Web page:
One way to play this is with the SPDR DJ Wilshire Global Real Estate ETF (RWO - Free Report) , an ETF that follows companies engaged in real estate operations around the globe. This is done by tracking the Dow Jones Global Select Real Estate Securities Index, a benchmark that gives us a fund with about 200 stocks in its basket (see all the Real Estate ETFs here).

The focus of this product is on the U.S. market which makes up roughly half the portfolio, while Japanese (10.7%), and Australian (6.7%) companies round out the top three. In terms of sectors, there is a pretty solid mix with Real Estate Operating Companies (16.9%), taking the top spot, followed by Regional Malls (15.7%), and Office (10.6%).

This ETF has really come on strong in the past few weeks, much like the rest of the real estate space. The fund has actually added about 4.6% in the past month, while its 30-Day SEC yield comes in just below 3%.


Master Limited Partnerships (MLPs) are another yield play that could be heavily impacted by the Fed’s decision. These firms were more stable than many of the others on the list, but they have also slumped in the weeks leading up to the crucial meeting.

And now, much like real estate, investors will be looking for higher income levels outside of the traditional bond sources, leading to more positive trading for MLPs. Plus, given the volatility in the broader market, these securities could be better picks for investors wanting lower risk choices at this time.

While there are a number of options in this corner of the market, one that offers an interesting combination of yield and exposure to the space is the Yorkville High Income MLP ETF (YMLP - Free Report) . The fund follows the Solactive High Income MLP Index, which is a benchmark of about 25 securities that are high yielders in the MLP space (See all the MLP ETFs here).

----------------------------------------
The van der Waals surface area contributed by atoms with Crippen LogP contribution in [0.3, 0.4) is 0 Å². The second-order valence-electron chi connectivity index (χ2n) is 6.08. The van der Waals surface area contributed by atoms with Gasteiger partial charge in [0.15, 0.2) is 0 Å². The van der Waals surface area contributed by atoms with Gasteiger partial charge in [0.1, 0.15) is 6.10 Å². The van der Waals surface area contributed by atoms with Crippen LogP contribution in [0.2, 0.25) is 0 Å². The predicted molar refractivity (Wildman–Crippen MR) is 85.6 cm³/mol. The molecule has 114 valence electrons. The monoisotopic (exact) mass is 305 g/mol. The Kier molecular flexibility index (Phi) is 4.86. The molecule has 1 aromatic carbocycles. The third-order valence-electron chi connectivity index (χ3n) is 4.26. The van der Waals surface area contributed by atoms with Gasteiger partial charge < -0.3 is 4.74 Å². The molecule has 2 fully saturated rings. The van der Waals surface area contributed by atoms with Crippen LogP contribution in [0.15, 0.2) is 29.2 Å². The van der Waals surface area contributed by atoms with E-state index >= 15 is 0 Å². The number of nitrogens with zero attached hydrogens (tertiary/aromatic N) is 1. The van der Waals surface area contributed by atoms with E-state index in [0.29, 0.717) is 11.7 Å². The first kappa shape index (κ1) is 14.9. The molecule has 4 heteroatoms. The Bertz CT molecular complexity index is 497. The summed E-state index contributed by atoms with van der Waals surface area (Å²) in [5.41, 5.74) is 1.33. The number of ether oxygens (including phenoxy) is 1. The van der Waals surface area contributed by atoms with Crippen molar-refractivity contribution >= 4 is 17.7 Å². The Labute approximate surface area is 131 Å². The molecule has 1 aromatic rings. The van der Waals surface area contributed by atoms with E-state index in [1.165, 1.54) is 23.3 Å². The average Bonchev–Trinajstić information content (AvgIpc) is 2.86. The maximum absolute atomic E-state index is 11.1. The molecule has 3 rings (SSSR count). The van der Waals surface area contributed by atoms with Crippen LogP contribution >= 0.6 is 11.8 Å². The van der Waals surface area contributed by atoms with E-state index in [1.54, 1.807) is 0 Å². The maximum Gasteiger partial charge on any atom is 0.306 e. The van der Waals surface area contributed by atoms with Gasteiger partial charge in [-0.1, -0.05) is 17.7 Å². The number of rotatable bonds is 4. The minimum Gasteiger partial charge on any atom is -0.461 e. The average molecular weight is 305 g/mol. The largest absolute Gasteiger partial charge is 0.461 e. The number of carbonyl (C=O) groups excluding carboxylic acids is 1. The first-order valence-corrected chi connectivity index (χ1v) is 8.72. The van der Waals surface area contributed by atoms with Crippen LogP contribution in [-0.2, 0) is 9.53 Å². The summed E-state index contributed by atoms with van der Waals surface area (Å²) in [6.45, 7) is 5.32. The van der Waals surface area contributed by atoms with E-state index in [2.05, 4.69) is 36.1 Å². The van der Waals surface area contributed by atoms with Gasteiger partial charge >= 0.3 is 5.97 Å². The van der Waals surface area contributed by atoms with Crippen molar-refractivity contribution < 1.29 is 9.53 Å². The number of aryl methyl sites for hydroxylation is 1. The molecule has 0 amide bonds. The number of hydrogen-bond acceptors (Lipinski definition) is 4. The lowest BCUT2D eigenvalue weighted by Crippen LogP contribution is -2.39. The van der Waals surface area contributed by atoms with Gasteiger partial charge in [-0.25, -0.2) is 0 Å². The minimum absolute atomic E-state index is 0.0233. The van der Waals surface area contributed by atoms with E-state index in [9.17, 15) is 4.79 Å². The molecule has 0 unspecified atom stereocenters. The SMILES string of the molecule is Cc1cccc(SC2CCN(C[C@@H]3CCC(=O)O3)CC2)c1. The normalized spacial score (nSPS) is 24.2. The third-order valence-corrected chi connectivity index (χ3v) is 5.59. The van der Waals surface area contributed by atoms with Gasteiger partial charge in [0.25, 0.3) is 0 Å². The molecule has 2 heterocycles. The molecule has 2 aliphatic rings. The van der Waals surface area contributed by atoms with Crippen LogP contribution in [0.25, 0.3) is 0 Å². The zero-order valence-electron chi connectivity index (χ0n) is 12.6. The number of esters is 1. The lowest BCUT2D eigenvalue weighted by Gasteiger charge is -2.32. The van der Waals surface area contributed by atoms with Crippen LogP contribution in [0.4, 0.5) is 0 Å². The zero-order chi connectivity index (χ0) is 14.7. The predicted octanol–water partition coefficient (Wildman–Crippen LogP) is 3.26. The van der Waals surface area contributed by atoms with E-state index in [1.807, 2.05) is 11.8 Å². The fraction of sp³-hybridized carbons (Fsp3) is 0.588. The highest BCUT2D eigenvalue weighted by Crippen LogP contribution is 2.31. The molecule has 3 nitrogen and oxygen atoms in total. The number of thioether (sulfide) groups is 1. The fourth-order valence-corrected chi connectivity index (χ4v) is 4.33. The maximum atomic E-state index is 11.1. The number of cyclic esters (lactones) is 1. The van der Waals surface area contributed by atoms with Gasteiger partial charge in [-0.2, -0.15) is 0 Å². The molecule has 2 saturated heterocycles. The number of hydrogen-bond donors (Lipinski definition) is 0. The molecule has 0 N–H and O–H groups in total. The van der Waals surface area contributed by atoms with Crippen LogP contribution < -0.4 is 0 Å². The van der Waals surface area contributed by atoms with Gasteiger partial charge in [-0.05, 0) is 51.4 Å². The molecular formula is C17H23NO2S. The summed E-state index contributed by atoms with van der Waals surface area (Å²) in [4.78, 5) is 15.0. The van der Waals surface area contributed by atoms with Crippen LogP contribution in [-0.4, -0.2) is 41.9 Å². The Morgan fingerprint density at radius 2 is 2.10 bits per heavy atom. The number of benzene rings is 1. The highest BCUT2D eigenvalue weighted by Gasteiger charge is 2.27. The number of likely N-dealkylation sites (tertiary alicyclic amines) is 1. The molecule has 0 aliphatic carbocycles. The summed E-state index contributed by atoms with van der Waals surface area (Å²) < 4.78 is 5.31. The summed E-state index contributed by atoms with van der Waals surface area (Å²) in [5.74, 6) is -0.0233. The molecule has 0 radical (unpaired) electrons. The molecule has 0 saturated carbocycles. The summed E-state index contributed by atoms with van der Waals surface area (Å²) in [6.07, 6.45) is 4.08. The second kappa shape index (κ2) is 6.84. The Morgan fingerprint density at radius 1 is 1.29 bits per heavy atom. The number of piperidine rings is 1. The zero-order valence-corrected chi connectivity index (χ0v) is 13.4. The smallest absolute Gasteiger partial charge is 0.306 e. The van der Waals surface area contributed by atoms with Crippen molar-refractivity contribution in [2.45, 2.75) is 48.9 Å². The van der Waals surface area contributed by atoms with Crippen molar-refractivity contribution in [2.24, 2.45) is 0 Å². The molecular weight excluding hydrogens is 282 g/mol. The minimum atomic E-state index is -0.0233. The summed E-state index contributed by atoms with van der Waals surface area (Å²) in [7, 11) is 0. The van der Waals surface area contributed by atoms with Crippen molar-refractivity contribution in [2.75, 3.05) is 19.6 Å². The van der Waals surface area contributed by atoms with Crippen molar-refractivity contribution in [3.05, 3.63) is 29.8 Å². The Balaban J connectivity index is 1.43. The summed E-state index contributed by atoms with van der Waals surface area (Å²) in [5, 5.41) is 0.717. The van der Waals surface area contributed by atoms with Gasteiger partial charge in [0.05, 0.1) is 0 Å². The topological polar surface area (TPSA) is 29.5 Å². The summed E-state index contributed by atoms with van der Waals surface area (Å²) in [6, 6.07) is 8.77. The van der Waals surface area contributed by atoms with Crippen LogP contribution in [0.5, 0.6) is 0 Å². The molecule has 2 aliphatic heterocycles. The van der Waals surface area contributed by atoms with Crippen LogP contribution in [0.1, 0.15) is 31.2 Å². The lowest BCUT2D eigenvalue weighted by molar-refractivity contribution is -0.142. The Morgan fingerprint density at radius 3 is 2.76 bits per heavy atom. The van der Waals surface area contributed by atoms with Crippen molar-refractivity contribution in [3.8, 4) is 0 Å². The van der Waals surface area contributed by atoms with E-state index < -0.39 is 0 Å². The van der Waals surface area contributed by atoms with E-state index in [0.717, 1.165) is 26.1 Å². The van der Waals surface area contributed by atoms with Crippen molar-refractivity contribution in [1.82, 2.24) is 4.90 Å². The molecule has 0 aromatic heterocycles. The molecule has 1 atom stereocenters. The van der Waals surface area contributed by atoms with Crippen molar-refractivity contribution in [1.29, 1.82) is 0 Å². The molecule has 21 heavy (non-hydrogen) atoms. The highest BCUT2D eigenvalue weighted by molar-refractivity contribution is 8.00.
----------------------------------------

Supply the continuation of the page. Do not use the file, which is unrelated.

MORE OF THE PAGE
Exploration & Production companies make up about two-fifths of the portfolio, while marine transportation and downstream both account for 20% of the ETF as well. No single security makes up more than 6% of the fund though, so concentration risks aren’t much of an issue here.

Although the product has only added a bit in the wake of the ‘no taper’ announcement, it could be well protected in the months ahead should the QE program reductions remain off the table. Plus, with a 30-Day SEC Yield of 7.7%, the real focus of this product is income anyway (also read Buy These 3 ETFs for Excellent Dividend Growth).

Bottom Line

While the lack of a taper might have been good news for broad markets, its impact was really felt in dividend, yield sensitive, and emerging market segments. These corners were crushed as taper talk intensified in the summer, and they could all see a relief rally if the taper is put on hold for a little longer.

Just remember that eventually the taper is coming and these sectors could be in for some trouble, much like they were in the summer. But until then, these could be some rebounding segments that pay a great yield and may see a solid level of capital appreciation over the next few months as well.